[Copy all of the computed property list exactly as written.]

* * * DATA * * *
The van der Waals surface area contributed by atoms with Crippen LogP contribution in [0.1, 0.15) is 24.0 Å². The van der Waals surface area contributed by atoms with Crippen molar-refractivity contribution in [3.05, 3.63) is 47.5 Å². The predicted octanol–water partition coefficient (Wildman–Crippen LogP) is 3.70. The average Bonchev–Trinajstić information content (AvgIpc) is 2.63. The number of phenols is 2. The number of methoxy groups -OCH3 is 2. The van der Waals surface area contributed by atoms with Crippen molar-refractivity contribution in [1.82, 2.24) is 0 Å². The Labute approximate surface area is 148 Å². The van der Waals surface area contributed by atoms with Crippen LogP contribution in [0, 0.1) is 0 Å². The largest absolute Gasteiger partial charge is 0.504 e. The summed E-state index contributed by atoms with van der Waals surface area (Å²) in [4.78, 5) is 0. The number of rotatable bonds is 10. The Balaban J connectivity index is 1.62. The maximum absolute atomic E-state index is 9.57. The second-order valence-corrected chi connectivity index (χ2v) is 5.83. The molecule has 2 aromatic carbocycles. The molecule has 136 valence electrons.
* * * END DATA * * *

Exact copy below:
The van der Waals surface area contributed by atoms with Crippen LogP contribution in [0.1, 0.15) is 24.0 Å². The van der Waals surface area contributed by atoms with Crippen molar-refractivity contribution in [3.05, 3.63) is 47.5 Å². The predicted octanol–water partition coefficient (Wildman–Crippen LogP) is 3.70. The average Bonchev–Trinajstić information content (AvgIpc) is 2.63. The number of phenols is 2. The number of methoxy groups -OCH3 is 2. The van der Waals surface area contributed by atoms with Crippen molar-refractivity contribution in [1.82, 2.24) is 0 Å². The Labute approximate surface area is 148 Å². The van der Waals surface area contributed by atoms with Crippen LogP contribution in [0, 0.1) is 0 Å². The largest absolute Gasteiger partial charge is 0.504 e. The summed E-state index contributed by atoms with van der Waals surface area (Å²) in [4.78, 5) is 0. The number of rotatable bonds is 10. The Balaban J connectivity index is 1.62. The maximum absolute atomic E-state index is 9.57. The second-order valence-corrected chi connectivity index (χ2v) is 5.83. The molecule has 2 aromatic carbocycles. The molecule has 136 valence electrons.